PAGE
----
In a recent interview, the CEO of Monsanto, Hugh Grant, claims that Monsanto’s best-selling herbicide Roundup is not carcinogenic. This claim goes against numerous evaluations of Roundup and its ingredients concluding that glyphosate – a primary ingredient in Roundup – is indeed carcinogenic.
When Grant recently sat down with Here & Now’s Jeremy Hobson for a wide-ranging, two-part interview concerning Monsanto’s latest public dilemma – a slew of lawsuits against polychlorinated biphenyl (PCB) contamination – he said very clearly, “Roundup is not a carcinogen.”
Unfortunately for Grant, he is defending one of the most hated companies in the world, as well as a chemical that has been widely linked to environmental and health damage by numerous other research and statistics pieces presented by the scientific community, including the World Health Organization.
And since glyphosate has been named as the most used herbicide EVER, it might be good to take Grant’s assurance with a grain of salt.
“The journal Environmental Sciences Europe reveals that Americans have applied 1.8 million tons of glyphosate since its introduction in 1974. Worldwide, 9.4 million tons of the chemical have been sprayed onto fields. For comparison, that’s equivalent to the weight of water in more than 2,300 Olympic-size swimming pools. It’s also enough to spray nearly half a pound of Roundup on every cultivated acre of land in the world.”
The majority of this herbicide use has been in the last 10-15 years, which means its true ramifications for damage probably won’t be discovered for possibly another decade.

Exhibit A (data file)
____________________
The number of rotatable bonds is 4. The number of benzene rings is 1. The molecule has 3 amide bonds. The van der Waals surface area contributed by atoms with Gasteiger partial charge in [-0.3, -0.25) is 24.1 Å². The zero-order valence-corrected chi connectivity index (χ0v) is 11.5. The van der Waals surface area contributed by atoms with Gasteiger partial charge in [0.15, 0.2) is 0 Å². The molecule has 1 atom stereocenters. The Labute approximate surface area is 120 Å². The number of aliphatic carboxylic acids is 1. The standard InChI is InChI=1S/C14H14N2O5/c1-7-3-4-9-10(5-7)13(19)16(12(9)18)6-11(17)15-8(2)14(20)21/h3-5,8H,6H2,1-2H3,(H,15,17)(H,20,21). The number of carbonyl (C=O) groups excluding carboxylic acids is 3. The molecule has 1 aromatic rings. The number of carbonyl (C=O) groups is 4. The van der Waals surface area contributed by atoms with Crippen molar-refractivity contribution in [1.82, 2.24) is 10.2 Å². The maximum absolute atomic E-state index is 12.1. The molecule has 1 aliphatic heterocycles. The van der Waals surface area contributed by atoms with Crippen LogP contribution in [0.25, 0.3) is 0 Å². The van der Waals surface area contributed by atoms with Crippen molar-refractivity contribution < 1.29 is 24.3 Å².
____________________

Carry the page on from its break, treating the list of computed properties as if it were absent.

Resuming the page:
Monsanto has urged the World Health Organization’s International Agency for Research on Cancer (IARC), which found the herbicide to be ‘probably carcinogenic’ after reviewing loads of data, to print a retraction.
Grant told Hobson in his sit-down interview:
“Roundup is not a carcinogen. It’s 40 years old, it’s been studied; virtually every year of its life it’s been under a review somewhere in the world by regulatory authorities. So Canada and Europe just finished. Europe finished their review last year and came back with glowing colors. The Canadians were the same and now we are going through a similar process in the U.S., so I’ve absolutely no concerns about the safety of the product.”
Grant also attests that Health Canada and the European Food Safety Authority (EFSA) rejected the IARC’s findings. While this is true, it doesn’t paint an accurate picture of what science is saying about Roundup.
Last month, 94 scientists from around the world came out in defense of the IARC’s original findings.
The EFSA is also under fire for excluding certain pertinent insider scientific studies on the herbicide. Members of the European Parliament’s Environment Committee have questioned the transparency of their methods to determine that glyphosate is safe and deserves renewal registration for sale in the EU. Many members of the EU’s parliament want to halt the herbicide’s re-approval over health concerns.
Even notoriously slack US government officials are herbicides into question overall. The U.S. Environmental Protection Agency internal watchdog group, the Office of Inspector General, announced late last month that it is opening an investigation into “herbicide resistance,” otherwise known as the spread of superweeds, as well as the human health impacts of chemicals that are used regularly to grow genetically modified, ‘Roundup Ready’ crops.
Based on numerous studies, a lot of ‘conflicting’ research, and many claims, it seems Grant has more explaining to do.
What do you believe?